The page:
- Recovering Your Story: Proust, Joyce, Woolf, Faulkner, Morrison
“My book is not a scholarly book,” Arnold Weinstein states at the end of his Recovering Your Story (477), but given that very few readers will be acquainted with all five modernist writers examined here, they will certainly benefit from this fine overview, which offers a simple but powerful argument, corroborating what Virginia Woolf said about “profound criticism”—that it is “often written casually.”1 Joyce specialists will gain an insight into possible links between Joyce, William Faulkner, and their French and English counterparts, let alone the more tenuous relationship with Toni Morrison, which remains relatively unexplored. This book will not provide scholars [End Page 623] with radically new investigative routes, but it will make them stand back from their in-depth or often over-sophisticated analyses and provoke essential questions about the purpose of modernist works: why and how such texts could help us look at ourselves more critically. More importantly, teachers of modernism will learn here how to make this rather abstruse modernist corpus more attractive for students and will approach these texts from a new angle that could free them from their possible theoretical shackles.
Everything in this book will grow on readers, once they have discarded their own theoretical perspectives, and, instead of gaining new ideas on modernism as such, they will become aware of a powerful thread throughout the book—that of recovering one’s story, something the five writers studied here are particularly successful at doing. It is a far cry from the more traditional humanistic readings that have become outmoded in academic writings. Instead, Weinstein makes savvy remarks about the power exerted by modernist texts on us today and on the reasons why they are even more relevant now than before. A good example of this would be when he writes that “what is gained . . . by the Modernist gambit. . . . is: the depiction—some would say: the creation—of an inner realm that is simply unavailable, unreachable, perhaps unimaginable in traditional fiction” (17). Accessing this inner realm is not a quixotic enterprise but a work in progress, a path towards inwardness, the inner core that seems either empty or brimming with extraneous influences, the ever-elusive self—after the “death of the subject,” needless to say. This is where the nature of modernist narratives steps in, one deemed impossibly convoluted and tortuous by most readers, but, in effect, perhaps the most powerful tool available to help us unravel our story from the chaos of experience, from the traumas of life. Weinstein writes that “each of us has an inner story that eludes ordinary notation. Both Marcel Proust and Joyce show us just how enormous this realm of consciousness, memory, and the past might be: a vast space within, housing our prior selves and flowing feelings” (193). Weinstein continues, paraphrasing a famous Proustian adage: “Reading . . . constitutes a form of exploration that is tantamount to self-discovery, for we emerge from these books with a heightened sense of our own reaches” (193).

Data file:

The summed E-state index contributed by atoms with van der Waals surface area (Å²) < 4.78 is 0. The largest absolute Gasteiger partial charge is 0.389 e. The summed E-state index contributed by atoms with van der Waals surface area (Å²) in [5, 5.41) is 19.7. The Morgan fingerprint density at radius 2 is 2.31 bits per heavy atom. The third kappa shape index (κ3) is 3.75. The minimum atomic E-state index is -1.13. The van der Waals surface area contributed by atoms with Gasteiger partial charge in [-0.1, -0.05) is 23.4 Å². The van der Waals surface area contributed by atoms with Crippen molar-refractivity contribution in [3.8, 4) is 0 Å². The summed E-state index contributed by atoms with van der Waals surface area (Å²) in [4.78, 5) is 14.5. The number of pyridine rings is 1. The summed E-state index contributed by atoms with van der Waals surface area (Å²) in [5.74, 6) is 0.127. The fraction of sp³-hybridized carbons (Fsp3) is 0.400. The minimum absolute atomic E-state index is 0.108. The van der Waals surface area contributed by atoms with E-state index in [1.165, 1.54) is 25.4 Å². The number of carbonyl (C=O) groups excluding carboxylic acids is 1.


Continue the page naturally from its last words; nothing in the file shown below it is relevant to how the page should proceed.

Each of the five chapters is devoted to close readings of a small but focused range of texts: Proust’s In Search of Lost Time; Joyce’s Dubliners, A Portrait of the Artist as a Young Man, and Ulysses; Faulkner’s The Sound and the Fury and Absalom, Absalom!; Woolf’s Mrs. Dalloway and To the Lighthouse; and Morrison’s Sula and Beloved. The chapter on Proust is slightly less convincing, for the simple reason that two great Proust critics have written a similar kind of book solely devoted to the French literary giant: Malcolm Bowie’s Proust Among the Stars, a masterpiece, and Roger Shattuck’s Proust’s Way.2 [End Page 624]
The following chapters win you over, for the overall argument is well illustrated and yields occasional brilliant findings, such as Weinstein’s analysis of Stephen’s loss of his mother (how fruitful a comparison with Woolfian and Proustian forms of mourning would be here!): “No one is without ghosts or feelings. Joyce has devised a new...